Confessions of a Recovering Perfectionist

Imperfect Pencils_01

Hello, I’m Tasha and I’m a Perfectionist.

It’s been nearly 4 years since I realised that I was a perfectionist – really truly realised that I was a mad, raving, it-has-to-be-perfect-or-the-world-will-end perfectionist.

And I still struggle on a daily basis.

What tipped me off to the fact?

I used to follow my Husband around the house as he vacuumed and point out small bits of fluff that he had missed.

What the?

At the time my perfectionist tendencies made themselves known, I was flat on my back (literally) with 2 bulging discs and unable to feel my right leg.  Pain-killers were lollies that I swallowed every 4 hours and I was spending quite a lot of my days and nights in extreme pain.

Did I let this stop me?

Hell no! I just expected the rest of my family to step up and do what I had been doing, and (to top it all off) to my standards.

But it didn’t get done.  Which is not true.  It did get done – just not to my standards.

Which is when I realised that maybe… just maybe… I was setting my bar too high.

So how do you know that you might be a Perfectionist?

See if you relate to any of these signs…

1.  You believe that there is only one right way to do things.  And it is your way. (My way or the high-way ring any bells?.)

2.  You have a critical eye and any small mistake… well, it drives you nuts.  (I’ve been known to pull a piece of jewellery apart several times because it “just didn’t sit right”.  A sane person would have put it down and come back to it another day.)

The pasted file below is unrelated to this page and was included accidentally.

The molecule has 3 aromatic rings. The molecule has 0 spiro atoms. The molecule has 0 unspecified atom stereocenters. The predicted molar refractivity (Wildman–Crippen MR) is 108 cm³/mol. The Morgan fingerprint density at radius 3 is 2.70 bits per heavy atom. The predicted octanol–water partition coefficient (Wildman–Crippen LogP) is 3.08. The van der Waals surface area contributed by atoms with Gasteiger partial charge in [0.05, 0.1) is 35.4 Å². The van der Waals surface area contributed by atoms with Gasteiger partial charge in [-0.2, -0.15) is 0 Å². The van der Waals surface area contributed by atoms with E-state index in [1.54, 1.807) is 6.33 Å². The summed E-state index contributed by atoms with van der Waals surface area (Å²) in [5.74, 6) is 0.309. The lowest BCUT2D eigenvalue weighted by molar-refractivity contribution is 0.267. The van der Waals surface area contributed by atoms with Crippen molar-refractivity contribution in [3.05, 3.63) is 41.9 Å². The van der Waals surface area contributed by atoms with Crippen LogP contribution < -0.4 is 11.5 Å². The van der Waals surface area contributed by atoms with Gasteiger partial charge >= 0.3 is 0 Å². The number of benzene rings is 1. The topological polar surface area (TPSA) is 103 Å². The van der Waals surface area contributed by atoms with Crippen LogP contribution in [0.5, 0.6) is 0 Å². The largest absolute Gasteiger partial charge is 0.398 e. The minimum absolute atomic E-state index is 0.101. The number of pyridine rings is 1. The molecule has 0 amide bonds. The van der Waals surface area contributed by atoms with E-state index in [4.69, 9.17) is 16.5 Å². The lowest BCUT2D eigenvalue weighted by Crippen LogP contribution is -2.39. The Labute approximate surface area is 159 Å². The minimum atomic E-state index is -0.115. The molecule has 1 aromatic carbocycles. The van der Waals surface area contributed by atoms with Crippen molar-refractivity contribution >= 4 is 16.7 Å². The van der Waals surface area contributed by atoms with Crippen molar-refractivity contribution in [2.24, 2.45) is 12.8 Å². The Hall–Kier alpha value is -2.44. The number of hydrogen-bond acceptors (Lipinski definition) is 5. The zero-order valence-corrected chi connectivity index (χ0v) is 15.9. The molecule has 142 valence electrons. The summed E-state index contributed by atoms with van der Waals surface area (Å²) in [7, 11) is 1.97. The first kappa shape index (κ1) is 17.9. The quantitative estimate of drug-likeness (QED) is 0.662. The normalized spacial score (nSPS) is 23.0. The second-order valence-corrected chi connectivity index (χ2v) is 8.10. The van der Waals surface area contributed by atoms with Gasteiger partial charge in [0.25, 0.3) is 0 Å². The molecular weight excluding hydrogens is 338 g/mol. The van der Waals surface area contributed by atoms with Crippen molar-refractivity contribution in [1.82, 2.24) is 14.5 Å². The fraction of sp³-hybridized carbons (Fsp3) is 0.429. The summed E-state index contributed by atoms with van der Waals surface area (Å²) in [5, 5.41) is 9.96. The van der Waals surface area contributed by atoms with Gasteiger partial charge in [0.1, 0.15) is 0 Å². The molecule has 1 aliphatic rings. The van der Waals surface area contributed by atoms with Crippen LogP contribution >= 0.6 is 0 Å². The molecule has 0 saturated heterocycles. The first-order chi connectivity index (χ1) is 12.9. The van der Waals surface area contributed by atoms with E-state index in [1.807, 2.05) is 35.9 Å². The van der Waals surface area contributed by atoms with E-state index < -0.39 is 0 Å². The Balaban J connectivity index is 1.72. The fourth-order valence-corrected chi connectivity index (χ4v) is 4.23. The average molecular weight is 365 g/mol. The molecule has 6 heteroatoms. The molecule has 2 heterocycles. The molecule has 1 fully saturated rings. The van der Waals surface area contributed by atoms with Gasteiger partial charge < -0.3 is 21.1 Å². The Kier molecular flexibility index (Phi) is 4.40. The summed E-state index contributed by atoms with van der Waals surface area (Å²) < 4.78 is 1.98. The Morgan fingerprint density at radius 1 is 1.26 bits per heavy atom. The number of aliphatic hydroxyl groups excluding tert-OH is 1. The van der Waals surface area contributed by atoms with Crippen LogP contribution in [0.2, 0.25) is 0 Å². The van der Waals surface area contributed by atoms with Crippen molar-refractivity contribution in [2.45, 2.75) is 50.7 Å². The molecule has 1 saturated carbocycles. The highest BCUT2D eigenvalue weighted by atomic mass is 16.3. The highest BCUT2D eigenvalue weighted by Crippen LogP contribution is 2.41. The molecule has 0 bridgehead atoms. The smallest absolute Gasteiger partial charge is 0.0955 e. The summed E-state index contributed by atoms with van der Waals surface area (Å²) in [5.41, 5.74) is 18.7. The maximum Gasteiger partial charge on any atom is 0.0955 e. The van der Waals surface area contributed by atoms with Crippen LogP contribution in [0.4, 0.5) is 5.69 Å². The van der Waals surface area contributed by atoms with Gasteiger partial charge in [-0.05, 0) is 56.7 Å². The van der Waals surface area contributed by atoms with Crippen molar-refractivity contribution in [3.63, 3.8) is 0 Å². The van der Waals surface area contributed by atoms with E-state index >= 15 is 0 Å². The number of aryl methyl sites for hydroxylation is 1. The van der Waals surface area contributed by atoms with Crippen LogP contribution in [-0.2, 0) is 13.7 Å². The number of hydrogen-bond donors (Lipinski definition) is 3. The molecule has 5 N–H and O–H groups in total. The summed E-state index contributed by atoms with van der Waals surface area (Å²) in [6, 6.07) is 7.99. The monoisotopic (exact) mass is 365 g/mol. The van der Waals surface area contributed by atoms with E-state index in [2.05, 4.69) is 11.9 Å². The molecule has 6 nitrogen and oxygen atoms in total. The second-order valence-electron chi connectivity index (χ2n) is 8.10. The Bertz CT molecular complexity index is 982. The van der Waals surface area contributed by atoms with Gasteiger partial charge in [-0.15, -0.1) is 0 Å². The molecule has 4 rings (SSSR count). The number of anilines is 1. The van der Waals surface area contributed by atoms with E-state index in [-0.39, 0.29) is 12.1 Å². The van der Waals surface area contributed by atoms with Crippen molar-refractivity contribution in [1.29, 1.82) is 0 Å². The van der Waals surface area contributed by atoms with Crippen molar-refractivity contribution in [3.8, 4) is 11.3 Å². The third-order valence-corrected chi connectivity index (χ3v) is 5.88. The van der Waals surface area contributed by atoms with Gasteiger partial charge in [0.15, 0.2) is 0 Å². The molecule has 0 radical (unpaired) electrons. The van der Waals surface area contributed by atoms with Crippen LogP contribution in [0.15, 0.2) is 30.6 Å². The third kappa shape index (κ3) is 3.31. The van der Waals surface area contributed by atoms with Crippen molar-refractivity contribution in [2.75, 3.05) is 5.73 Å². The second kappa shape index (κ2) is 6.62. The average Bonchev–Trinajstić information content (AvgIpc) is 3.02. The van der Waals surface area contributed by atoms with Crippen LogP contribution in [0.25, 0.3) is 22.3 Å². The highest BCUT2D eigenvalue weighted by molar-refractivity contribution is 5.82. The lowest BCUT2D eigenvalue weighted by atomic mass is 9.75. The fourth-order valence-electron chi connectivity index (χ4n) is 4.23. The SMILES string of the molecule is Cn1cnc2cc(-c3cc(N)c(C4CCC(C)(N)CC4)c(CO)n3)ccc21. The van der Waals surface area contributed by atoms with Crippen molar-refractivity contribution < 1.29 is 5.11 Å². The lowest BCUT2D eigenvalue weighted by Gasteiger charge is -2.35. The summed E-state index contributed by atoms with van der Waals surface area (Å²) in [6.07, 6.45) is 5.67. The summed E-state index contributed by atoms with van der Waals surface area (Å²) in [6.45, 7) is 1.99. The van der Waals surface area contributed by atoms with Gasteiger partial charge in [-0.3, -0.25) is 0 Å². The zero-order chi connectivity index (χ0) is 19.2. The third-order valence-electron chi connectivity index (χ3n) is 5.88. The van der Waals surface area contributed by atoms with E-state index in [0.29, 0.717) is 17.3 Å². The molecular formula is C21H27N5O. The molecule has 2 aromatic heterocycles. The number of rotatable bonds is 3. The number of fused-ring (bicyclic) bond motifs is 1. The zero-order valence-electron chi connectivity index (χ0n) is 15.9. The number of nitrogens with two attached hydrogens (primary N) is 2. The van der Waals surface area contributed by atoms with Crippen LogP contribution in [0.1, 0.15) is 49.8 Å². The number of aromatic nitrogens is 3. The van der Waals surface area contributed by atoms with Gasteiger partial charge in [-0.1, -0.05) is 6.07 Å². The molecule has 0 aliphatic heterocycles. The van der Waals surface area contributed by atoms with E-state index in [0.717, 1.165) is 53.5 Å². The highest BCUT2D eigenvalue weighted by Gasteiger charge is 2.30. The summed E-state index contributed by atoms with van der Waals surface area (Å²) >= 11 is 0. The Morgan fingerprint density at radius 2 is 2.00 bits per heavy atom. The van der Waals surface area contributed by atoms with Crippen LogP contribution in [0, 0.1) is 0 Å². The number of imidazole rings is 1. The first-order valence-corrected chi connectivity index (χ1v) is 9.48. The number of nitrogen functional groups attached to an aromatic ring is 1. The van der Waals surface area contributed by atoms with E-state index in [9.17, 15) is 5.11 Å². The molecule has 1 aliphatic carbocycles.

3.  You expect perfection from others and won’t hesitate to tell them what they are doing wrong.  (Umm, “Honey, you missed that bit of fluff”… yep.)

4.  You’re competitive and hate to lose.  (I’m not so much this one.  Only when it comes to Nerf-Wars.  Hate to lose Nerf-Wars.)

5.  You won’t ask for help.  Asking for help is seen as a weakness.  And besides, no one can do the task the way you would, would they?  (So totally me, and one of the first things I worked on remedying.)

I still pick up bits of fluff of the floor, but don’t hassle the Husband about it any more.

I let the kids make their own beds, and don’t come behind them and straighten up.

I ask for help, and graciously say “Thank you” when the job done – whether I think it’s done perfectly or not.

Hi, my name is Tasha and I’m a Recovering Perfectionist.  I work on it daily and will continue to work on it for the rest of my life.  But there is hope…..just no fluff on the floor.

Still not sure if you’re a perfectionist?  Check out the Traits of a Perfectionist here.


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